Expection handling explained

Expection handling is a computer programming anti-pattern. It refers to using a computer language's error handling structures to perform normal program logic, like control flow. The term comes from combining exception handling with the word expect: In other words, expection handling is catching occurrences that you expect to happen.

Hazards

The expection handling anti-pattern can cause a number of problems:

Examples

The "reference implementation" of expection handling is blindly stepping through a collection, and catching an error when you go beyond the bounds of that collection.

java


try
{
    int idx = 0;
    while (true)
    {
        displayProductInfo(prodnums[idx]);
        idx++;
    }
}
catch (IndexOutOfBoundsException ex)
{
    // nil
}

Another example of expection handling would be using an exception to signal that an operation completed successfully:

java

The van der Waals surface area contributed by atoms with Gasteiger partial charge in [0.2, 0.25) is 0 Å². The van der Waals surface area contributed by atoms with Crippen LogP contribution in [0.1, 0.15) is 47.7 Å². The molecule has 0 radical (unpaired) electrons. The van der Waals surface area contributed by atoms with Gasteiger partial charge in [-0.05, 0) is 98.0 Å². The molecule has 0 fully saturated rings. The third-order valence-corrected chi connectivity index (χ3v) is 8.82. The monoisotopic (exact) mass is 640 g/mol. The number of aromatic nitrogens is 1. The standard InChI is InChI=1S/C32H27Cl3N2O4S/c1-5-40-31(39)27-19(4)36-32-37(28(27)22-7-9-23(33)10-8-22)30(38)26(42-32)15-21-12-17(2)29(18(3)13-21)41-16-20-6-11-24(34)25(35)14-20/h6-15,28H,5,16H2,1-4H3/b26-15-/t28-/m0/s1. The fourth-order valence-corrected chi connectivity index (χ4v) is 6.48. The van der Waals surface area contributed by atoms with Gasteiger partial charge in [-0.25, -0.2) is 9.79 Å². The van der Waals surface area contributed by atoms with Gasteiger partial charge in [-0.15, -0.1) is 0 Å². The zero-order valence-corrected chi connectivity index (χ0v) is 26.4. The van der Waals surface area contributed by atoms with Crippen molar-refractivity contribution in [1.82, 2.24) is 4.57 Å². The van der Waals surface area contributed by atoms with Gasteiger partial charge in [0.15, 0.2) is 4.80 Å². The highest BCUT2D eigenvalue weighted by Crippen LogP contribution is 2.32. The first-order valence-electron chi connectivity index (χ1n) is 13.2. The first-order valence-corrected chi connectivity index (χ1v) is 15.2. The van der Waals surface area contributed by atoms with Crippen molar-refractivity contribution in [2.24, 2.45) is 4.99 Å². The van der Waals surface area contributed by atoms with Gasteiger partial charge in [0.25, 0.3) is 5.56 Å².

public void saveData(OutputStream os) throws SuccessException, IOException
{
    PrintStream ps = new PrintStream(os);
    ps.print(this.data);
    ps.flush;
    throw new SuccessException("Data saved successfully");
}

In this case, any code using the saveData function will be forced to deal not only with any input-output problem signaled by IOException, but also with the "error" signaled by SuccessException, which is, however, supposed to be part of the program's normal operation. Exceptions are only meant to signal about abnormal situations, and should not be used to merely pass information.

When expection handling is not an anti-pattern

In unit testing, it becomes necessary to verify that the code correctly throws exceptions in situations when it is supposed to. For example, when testing a collection, the tests can verify that the class indeed throws an IndexOutOfBoundsException when an invalid index is passed.

JUnit version 4 includes support for expection handling via the expected parameter of the @Test annotation, which considers the test failed if the exception specified in it is not thrown. Using JUnit 4, a simple test for ArrayList's behavior out of bounds can be written like this:

java

@Test(expected= IndexOutOfBoundsException.class)
public void testOutOfBounds
{ 
    new ArrayList<Object>.get(0); 
}

Before JUnit added support for the expected notation, the code had to be written as follows:

java


public void testOutOfBounds
{
    try { 
        new ArrayList<Object>.get(0);
        fail("Expected IndexOutOfBoundsException");
    }
    catch(IndexOutOfBoundsException expected) {}
}